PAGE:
Big-ticket projects call for cautious approach for Chinese firms

By Hu Weijia Source:Global Times Published: 2019/3/11 21:03:41

Big-ticket projects call for cautious approach


A general city view of Helsinki, Finland, where the tunnel is to start File photo: VCG



Chinese enterprises should be cautious and prudent when they show an interest in financing the world's longest undersea railway tunnel, which will connect Finland and Estonia across the Gulf of Finland, a gateway for maritime transportation of Russia's western region.

Finest Bay Area Development Oy said it has signed a memorandum of understanding with China's Touchstone Capital Partners for 15 billion euros ($16.8 billion) in financing for the project. 

According to Touchstone's website, the privately owned group has "a close relationship with several Chinese state-owned enterprises and international leading groups."

The planned tunnel between Helsinki and Tallinn will promote economic integration among the Baltic States and other EU countries such as Finland. Estonia was part of the Soviet Union and declared independence from the Soviet Union in 1991. The Baltic country joined the EU in 2004.  To its east lies Russia, while the Gulf of Finland lies to the north. As for the EU, it to some extent views Estonia as a frontier through which it can squeeze Russia's strategic space. 

The EU has always wanted to stimulate economic growth in the Baltic States of Estonia, Latvia and Lithuania, so it can form a buffer zone and strategic shield between Russia's western border and EU members.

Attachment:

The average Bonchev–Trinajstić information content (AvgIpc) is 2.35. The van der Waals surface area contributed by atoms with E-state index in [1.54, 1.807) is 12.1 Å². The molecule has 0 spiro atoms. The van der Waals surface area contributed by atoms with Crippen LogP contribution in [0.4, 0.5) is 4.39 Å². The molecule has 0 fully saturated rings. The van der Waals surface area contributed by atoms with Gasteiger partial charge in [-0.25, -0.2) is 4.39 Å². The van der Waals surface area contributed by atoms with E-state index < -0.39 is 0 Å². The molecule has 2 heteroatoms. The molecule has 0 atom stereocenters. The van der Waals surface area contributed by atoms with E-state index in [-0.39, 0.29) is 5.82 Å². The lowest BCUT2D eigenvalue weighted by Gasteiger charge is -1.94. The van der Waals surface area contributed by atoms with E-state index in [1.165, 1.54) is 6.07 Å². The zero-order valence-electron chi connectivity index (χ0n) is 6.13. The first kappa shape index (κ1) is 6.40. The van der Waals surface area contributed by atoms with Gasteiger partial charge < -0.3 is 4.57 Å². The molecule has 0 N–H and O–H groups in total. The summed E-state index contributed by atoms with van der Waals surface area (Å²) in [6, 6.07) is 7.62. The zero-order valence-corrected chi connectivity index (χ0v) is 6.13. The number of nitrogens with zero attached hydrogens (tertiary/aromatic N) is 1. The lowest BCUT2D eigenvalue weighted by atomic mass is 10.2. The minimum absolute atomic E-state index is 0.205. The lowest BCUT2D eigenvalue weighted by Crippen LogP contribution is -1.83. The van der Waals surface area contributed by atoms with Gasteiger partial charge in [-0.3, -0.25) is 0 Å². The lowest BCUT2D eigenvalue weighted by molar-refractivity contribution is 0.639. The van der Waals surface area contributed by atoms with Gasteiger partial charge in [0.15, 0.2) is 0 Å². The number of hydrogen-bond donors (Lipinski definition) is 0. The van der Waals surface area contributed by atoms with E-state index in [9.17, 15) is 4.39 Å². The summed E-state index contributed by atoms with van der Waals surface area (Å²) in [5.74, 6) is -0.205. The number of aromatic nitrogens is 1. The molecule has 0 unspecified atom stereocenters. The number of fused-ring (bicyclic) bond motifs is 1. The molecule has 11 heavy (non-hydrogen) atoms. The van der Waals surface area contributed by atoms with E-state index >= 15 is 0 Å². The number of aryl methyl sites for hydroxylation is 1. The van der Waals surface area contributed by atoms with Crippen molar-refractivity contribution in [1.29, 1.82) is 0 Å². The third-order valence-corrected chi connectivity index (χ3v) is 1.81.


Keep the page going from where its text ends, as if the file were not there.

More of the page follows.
It will be a sorrowful outcome for the developers of the undersea railway tunnel if Russia and the EU engage in strategic confrontation over the project. The geopolitical risks will add uncertainty to the tunnel and lead to possible losses in its business.

Some infrastructure projects along the routes of the China-proposed Belt and Road Initiative (BRI) have been suspended due to those countries' unstable political situations and complex geopolitical environments, resulting in big losses for Chinese enterprises. We need to draw lessons from those projects.

With a total population of about 1.3 million people, Estonia is reportedly the 76th-largest export economy in the world. Although Touchstone has extensive experience in financing large private infrastructure projects, in the short term, it will not be easy to make profits from building the tunnel to serve such a small economy.

This does not mean Chinese enterprises shouldn't get involved, but they need to take a cautious approach to the business risks and ensure a reasonable return on investment. 

The tunnel is a long-term project and its implementation calls for patience and effective measures to cope with various challenges. 

Besides major projects such as this tunnel, with its aura as the world's longest such structure, Chinese companies should give more attention to projects that can bring tangible benefits to the local economies and local ordinary people. 

With the BRI, China should be more aggressive in seeking cooperation with its neighboring countries, especially Southeast Asian nations, to boost economic growth in the areas surrounding China. 

There is a wide infrastructure funding gap in the region, and a relatively stable regional environment will ensure the sustainable development of the BRI and help promote economic integration.

The author is a reporter with the Global Times. bizopinion@globaltimes.com.cn
Newspaper headline: Big-ticket projects call for cautious approach


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